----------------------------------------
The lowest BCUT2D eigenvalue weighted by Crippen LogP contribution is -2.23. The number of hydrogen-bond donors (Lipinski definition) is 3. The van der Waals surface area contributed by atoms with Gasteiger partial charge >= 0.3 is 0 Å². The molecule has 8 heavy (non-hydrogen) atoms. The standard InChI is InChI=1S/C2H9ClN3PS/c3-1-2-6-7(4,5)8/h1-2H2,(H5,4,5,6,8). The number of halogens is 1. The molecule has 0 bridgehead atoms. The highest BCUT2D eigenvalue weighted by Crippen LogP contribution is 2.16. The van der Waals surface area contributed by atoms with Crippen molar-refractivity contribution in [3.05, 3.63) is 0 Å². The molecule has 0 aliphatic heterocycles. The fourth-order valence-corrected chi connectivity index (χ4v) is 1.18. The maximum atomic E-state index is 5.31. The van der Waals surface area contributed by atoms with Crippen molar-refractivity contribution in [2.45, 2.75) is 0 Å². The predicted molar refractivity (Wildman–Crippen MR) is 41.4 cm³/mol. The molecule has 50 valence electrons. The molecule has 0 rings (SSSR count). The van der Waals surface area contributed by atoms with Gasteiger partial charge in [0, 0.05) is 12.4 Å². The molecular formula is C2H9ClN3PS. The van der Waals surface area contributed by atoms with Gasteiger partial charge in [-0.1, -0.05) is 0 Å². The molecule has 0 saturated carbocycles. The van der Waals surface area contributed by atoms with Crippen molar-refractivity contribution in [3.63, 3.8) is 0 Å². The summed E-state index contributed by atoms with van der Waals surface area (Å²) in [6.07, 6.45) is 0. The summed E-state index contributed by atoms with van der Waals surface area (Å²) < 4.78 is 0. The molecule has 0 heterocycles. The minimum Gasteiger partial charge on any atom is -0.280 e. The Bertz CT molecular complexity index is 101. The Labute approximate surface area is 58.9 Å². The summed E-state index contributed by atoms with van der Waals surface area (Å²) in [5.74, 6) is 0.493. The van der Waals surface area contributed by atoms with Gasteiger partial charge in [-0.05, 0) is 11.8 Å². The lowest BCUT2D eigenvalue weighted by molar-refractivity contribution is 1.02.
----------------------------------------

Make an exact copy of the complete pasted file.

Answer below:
The lowest BCUT2D eigenvalue weighted by Crippen LogP contribution is -2.23. The number of hydrogen-bond donors (Lipinski definition) is 3. The van der Waals surface area contributed by atoms with Gasteiger partial charge >= 0.3 is 0 Å². The molecule has 8 heavy (non-hydrogen) atoms. The standard InChI is InChI=1S/C2H9ClN3PS/c3-1-2-6-7(4,5)8/h1-2H2,(H5,4,5,6,8). The number of halogens is 1. The molecule has 0 bridgehead atoms. The highest BCUT2D eigenvalue weighted by Crippen LogP contribution is 2.16. The van der Waals surface area contributed by atoms with Crippen molar-refractivity contribution in [3.05, 3.63) is 0 Å². The molecule has 0 aliphatic heterocycles. The fourth-order valence-corrected chi connectivity index (χ4v) is 1.18. The maximum atomic E-state index is 5.31. The van der Waals surface area contributed by atoms with Crippen molar-refractivity contribution in [2.45, 2.75) is 0 Å². The predicted molar refractivity (Wildman–Crippen MR) is 41.4 cm³/mol. The molecule has 50 valence electrons. The molecule has 0 rings (SSSR count). The van der Waals surface area contributed by atoms with Gasteiger partial charge in [0, 0.05) is 12.4 Å². The molecular formula is C2H9ClN3PS. The van der Waals surface area contributed by atoms with Gasteiger partial charge in [-0.1, -0.05) is 0 Å². The molecule has 0 saturated carbocycles. The van der Waals surface area contributed by atoms with Crippen molar-refractivity contribution in [3.63, 3.8) is 0 Å². The summed E-state index contributed by atoms with van der Waals surface area (Å²) in [6.07, 6.45) is 0. The summed E-state index contributed by atoms with van der Waals surface area (Å²) < 4.78 is 0. The molecule has 0 heterocycles. The minimum Gasteiger partial charge on any atom is -0.280 e. The Bertz CT molecular complexity index is 101. The Labute approximate surface area is 58.9 Å². The summed E-state index contributed by atoms with van der Waals surface area (Å²) in [5.74, 6) is 0.493. The van der Waals surface area contributed by atoms with Gasteiger partial charge in [-0.05, 0) is 11.8 Å². The lowest BCUT2D eigenvalue weighted by molar-refractivity contribution is 1.02.